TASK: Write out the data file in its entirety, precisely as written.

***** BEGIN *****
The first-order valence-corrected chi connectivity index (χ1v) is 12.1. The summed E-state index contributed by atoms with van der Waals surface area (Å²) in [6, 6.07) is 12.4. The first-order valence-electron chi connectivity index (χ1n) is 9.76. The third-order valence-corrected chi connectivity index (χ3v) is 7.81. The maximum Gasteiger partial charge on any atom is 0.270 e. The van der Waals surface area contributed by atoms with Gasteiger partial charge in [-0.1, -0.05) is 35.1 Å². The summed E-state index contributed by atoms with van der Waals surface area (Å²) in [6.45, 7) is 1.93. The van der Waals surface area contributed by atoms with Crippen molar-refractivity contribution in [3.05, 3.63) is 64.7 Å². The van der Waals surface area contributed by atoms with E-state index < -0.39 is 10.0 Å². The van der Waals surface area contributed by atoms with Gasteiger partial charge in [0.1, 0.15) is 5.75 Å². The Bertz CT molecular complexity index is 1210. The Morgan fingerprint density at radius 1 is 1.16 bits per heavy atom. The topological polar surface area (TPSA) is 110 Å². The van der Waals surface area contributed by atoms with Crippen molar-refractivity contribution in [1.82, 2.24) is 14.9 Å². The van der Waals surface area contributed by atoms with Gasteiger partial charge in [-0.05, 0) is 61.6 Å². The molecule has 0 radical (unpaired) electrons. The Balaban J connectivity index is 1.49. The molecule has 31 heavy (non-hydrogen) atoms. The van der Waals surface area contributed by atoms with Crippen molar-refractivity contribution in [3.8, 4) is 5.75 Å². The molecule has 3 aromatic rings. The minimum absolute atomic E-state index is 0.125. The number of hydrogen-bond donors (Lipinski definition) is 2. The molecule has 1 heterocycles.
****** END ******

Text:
The first-order valence-corrected chi connectivity index (χ1v) is 12.1. The summed E-state index contributed by atoms with van der Waals surface area (Å²) in [6, 6.07) is 12.4. The first-order valence-electron chi connectivity index (χ1n) is 9.76. The third-order valence-corrected chi connectivity index (χ3v) is 7.81. The maximum Gasteiger partial charge on any atom is 0.270 e. The van der Waals surface area contributed by atoms with Gasteiger partial charge in [-0.1, -0.05) is 35.1 Å². The summed E-state index contributed by atoms with van der Waals surface area (Å²) in [6.45, 7) is 1.93. The van der Waals surface area contributed by atoms with Crippen molar-refractivity contribution in [3.05, 3.63) is 64.7 Å². The van der Waals surface area contributed by atoms with E-state index < -0.39 is 10.0 Å². The van der Waals surface area contributed by atoms with Gasteiger partial charge in [0.1, 0.15) is 5.75 Å². The Bertz CT molecular complexity index is 1210. The Morgan fingerprint density at radius 1 is 1.16 bits per heavy atom. The topological polar surface area (TPSA) is 110 Å². The van der Waals surface area contributed by atoms with Crippen molar-refractivity contribution in [1.82, 2.24) is 14.9 Å². The van der Waals surface area contributed by atoms with Gasteiger partial charge in [-0.05, 0) is 61.6 Å². The molecule has 0 radical (unpaired) electrons. The Balaban J connectivity index is 1.49. The molecule has 31 heavy (non-hydrogen) atoms. The van der Waals surface area contributed by atoms with Crippen molar-refractivity contribution in [3.8, 4) is 5.75 Å². The molecule has 3 aromatic rings. The minimum absolute atomic E-state index is 0.125. The number of hydrogen-bond donors (Lipinski definition) is 2. The molecule has 1 heterocycles.